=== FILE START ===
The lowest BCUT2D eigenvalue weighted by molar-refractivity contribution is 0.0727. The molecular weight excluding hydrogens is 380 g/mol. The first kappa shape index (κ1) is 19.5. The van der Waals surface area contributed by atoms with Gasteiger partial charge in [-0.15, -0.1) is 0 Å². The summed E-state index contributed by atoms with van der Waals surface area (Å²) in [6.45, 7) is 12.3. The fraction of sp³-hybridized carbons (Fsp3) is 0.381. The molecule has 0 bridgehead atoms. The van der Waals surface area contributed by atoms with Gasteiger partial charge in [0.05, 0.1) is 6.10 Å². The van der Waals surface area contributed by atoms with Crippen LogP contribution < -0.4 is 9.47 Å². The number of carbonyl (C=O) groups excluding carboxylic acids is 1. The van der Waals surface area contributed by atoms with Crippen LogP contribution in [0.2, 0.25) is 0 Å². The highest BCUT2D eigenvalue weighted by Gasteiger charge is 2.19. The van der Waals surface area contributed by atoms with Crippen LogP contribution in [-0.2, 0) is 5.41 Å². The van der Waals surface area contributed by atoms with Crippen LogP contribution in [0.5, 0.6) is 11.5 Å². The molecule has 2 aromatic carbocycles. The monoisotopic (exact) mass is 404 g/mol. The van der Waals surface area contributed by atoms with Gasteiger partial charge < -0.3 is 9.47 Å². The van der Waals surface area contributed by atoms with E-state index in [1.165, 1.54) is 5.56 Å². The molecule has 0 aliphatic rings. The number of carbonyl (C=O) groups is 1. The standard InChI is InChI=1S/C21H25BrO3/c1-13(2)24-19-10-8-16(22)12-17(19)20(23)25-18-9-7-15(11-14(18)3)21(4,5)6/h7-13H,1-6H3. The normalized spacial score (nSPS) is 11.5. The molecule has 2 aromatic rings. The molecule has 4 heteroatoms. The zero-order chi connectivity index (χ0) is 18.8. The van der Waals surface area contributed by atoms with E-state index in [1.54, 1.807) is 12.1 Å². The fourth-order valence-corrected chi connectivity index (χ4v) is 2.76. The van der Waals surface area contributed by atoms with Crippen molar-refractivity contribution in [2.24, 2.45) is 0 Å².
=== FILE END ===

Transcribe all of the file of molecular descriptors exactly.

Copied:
The lowest BCUT2D eigenvalue weighted by molar-refractivity contribution is 0.0727. The molecular weight excluding hydrogens is 380 g/mol. The first kappa shape index (κ1) is 19.5. The van der Waals surface area contributed by atoms with Gasteiger partial charge in [-0.15, -0.1) is 0 Å². The summed E-state index contributed by atoms with van der Waals surface area (Å²) in [6.45, 7) is 12.3. The fraction of sp³-hybridized carbons (Fsp3) is 0.381. The molecule has 0 bridgehead atoms. The van der Waals surface area contributed by atoms with Gasteiger partial charge in [0.05, 0.1) is 6.10 Å². The van der Waals surface area contributed by atoms with Crippen LogP contribution < -0.4 is 9.47 Å². The number of carbonyl (C=O) groups excluding carboxylic acids is 1. The van der Waals surface area contributed by atoms with Crippen LogP contribution in [0.2, 0.25) is 0 Å². The highest BCUT2D eigenvalue weighted by Gasteiger charge is 2.19. The van der Waals surface area contributed by atoms with Crippen LogP contribution in [-0.2, 0) is 5.41 Å². The van der Waals surface area contributed by atoms with Crippen LogP contribution in [0.5, 0.6) is 11.5 Å². The molecule has 2 aromatic carbocycles. The monoisotopic (exact) mass is 404 g/mol. The van der Waals surface area contributed by atoms with Gasteiger partial charge < -0.3 is 9.47 Å². The van der Waals surface area contributed by atoms with E-state index in [1.165, 1.54) is 5.56 Å². The molecule has 0 aliphatic rings. The number of carbonyl (C=O) groups is 1. The standard InChI is InChI=1S/C21H25BrO3/c1-13(2)24-19-10-8-16(22)12-17(19)20(23)25-18-9-7-15(11-14(18)3)21(4,5)6/h7-13H,1-6H3. The normalized spacial score (nSPS) is 11.5. The molecule has 2 aromatic rings. The molecule has 4 heteroatoms. The zero-order chi connectivity index (χ0) is 18.8. The van der Waals surface area contributed by atoms with E-state index in [1.54, 1.807) is 12.1 Å². The fourth-order valence-corrected chi connectivity index (χ4v) is 2.76. The van der Waals surface area contributed by atoms with Crippen molar-refractivity contribution in [2.24, 2.45) is 0 Å².